A head-line in the two-week old “Week in Review” from the New York Times stacked beside my reading corner because I hadn’t had time to finish the paper read, “Our Fix-It Faith” and went on to detail how American’s faith in technology to always fix whatever problems civilization faced was being seriously tested in the Gulf oil spill. That faith in technology to fix is the same faith we seem to carry in fixing everything: work related problems, our bodies, a computer, a car,  and especially relationships. We fix. The problem is that the dedication to fixing seems in direct opposition to accepting our being in the world.

No, I’m not suggesting that the oil spill and the destruction it has caused has to be accepted. That’s not my point. I’m thinking instead of the idea that our faith resides in fixing.

In many ways, the fixation on fixing denies the actuality of being. Things break. And thinking, or assuming something can be fixed leads to carelessness. We are careless with our human relationships and careless in the way we treat the natural world. Our automobiles encase us in technology, so we’re not aware of the other humans on the highway; our computers encase us in connectivity and ideas so we are not aware of our bodies; our houses with air-conditioning and home entertainment centers and safety devices and alarms have disconnected us from our neighborhoods. Technology has created a bubble of protection that denies breaking, except for the realization that the technology needs repair from time to time. But we deal with that. It’s an annoyance but we deal. We get it fixed.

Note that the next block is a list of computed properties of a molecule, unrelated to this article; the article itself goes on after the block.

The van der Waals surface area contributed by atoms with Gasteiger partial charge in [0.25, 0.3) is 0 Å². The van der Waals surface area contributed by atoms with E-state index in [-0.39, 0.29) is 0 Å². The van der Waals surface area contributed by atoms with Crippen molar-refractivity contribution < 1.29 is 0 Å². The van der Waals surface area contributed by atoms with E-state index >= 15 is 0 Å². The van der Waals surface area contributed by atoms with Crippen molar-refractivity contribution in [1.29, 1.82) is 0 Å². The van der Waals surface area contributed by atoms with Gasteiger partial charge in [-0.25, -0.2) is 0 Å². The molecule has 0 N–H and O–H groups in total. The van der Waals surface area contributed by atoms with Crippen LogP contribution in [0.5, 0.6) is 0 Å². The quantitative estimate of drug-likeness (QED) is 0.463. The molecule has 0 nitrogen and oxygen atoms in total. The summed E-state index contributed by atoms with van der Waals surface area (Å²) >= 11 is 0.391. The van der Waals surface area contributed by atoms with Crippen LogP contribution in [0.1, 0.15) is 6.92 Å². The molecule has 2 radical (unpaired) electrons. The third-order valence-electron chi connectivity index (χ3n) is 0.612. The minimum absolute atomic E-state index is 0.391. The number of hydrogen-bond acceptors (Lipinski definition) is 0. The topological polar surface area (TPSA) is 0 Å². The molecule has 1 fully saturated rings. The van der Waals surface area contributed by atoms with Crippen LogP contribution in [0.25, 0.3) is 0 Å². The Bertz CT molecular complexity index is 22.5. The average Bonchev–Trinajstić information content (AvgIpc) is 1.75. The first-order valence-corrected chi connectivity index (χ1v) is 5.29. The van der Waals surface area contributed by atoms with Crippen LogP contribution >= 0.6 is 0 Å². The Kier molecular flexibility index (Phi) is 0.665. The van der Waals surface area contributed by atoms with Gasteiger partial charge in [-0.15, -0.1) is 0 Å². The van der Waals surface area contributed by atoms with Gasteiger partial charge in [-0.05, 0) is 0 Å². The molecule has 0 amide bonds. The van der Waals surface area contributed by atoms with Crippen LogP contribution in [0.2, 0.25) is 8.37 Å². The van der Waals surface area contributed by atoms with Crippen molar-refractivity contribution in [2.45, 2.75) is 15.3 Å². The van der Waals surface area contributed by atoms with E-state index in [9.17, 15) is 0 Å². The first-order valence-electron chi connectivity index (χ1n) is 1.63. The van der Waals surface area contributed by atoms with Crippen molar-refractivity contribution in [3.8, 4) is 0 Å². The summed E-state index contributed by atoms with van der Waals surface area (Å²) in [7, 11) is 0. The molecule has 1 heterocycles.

The ocean depths, on the other hand, are dark and unknown. We know more about the far outer reaches of space, millions and millions of miles away, than we do about the sea floor seven miles beneath water. Seven miles! The deepest part of the Pacific is only seven miles below the surface.

There lies the abyss and we have no idea what it is or how to think about it.  On the earth or in ourselves. When you leap into the abyss, you don’t get second chances.

Maybe that’s why “God” came to live in the sky in human consciousness. There was lots of space and, okay, lightning strikes and floods and hurricanes from time to time, but no dark abyss. The “she” of earth, the dark, mysterious, gestating body, felt entirely too intimidating. Humans could fix the surface but going deeper takes a lot of effort.

Maybe that is why we fix. Fixing is a lot simpler than the depth of consciousness necessary to see the natural world as sacred. Humans are part of the natural world. And the natural world dies. Slowly, in some cases, but the natural world dies. Technology transforms into new ideas but it doesn’t die. Perhaps our faith in technology, and our lack of faith in other humans, comes from the same dynamic.